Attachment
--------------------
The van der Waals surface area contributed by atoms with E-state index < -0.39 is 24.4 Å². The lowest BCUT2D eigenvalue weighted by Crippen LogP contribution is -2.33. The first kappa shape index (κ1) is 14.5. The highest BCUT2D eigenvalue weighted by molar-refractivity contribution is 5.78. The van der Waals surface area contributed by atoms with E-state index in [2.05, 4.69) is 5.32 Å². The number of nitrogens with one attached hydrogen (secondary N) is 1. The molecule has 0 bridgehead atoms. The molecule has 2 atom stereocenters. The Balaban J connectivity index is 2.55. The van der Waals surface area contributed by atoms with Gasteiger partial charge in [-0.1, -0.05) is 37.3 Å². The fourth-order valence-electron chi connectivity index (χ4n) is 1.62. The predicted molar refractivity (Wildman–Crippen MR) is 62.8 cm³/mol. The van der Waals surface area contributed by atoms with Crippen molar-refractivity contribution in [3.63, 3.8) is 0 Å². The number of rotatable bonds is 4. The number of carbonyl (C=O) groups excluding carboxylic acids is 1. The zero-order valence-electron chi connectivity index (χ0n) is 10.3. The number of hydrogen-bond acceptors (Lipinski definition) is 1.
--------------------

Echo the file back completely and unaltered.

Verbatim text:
The van der Waals surface area contributed by atoms with E-state index < -0.39 is 24.4 Å². The lowest BCUT2D eigenvalue weighted by Crippen LogP contribution is -2.33. The first kappa shape index (κ1) is 14.5. The highest BCUT2D eigenvalue weighted by molar-refractivity contribution is 5.78. The van der Waals surface area contributed by atoms with E-state index in [2.05, 4.69) is 5.32 Å². The number of nitrogens with one attached hydrogen (secondary N) is 1. The molecule has 0 bridgehead atoms. The molecule has 2 atom stereocenters. The Balaban J connectivity index is 2.55. The van der Waals surface area contributed by atoms with Gasteiger partial charge in [-0.1, -0.05) is 37.3 Å². The fourth-order valence-electron chi connectivity index (χ4n) is 1.62. The predicted molar refractivity (Wildman–Crippen MR) is 62.8 cm³/mol. The van der Waals surface area contributed by atoms with Crippen molar-refractivity contribution in [3.63, 3.8) is 0 Å². The number of rotatable bonds is 4. The number of carbonyl (C=O) groups excluding carboxylic acids is 1. The zero-order valence-electron chi connectivity index (χ0n) is 10.3. The number of hydrogen-bond acceptors (Lipinski definition) is 1.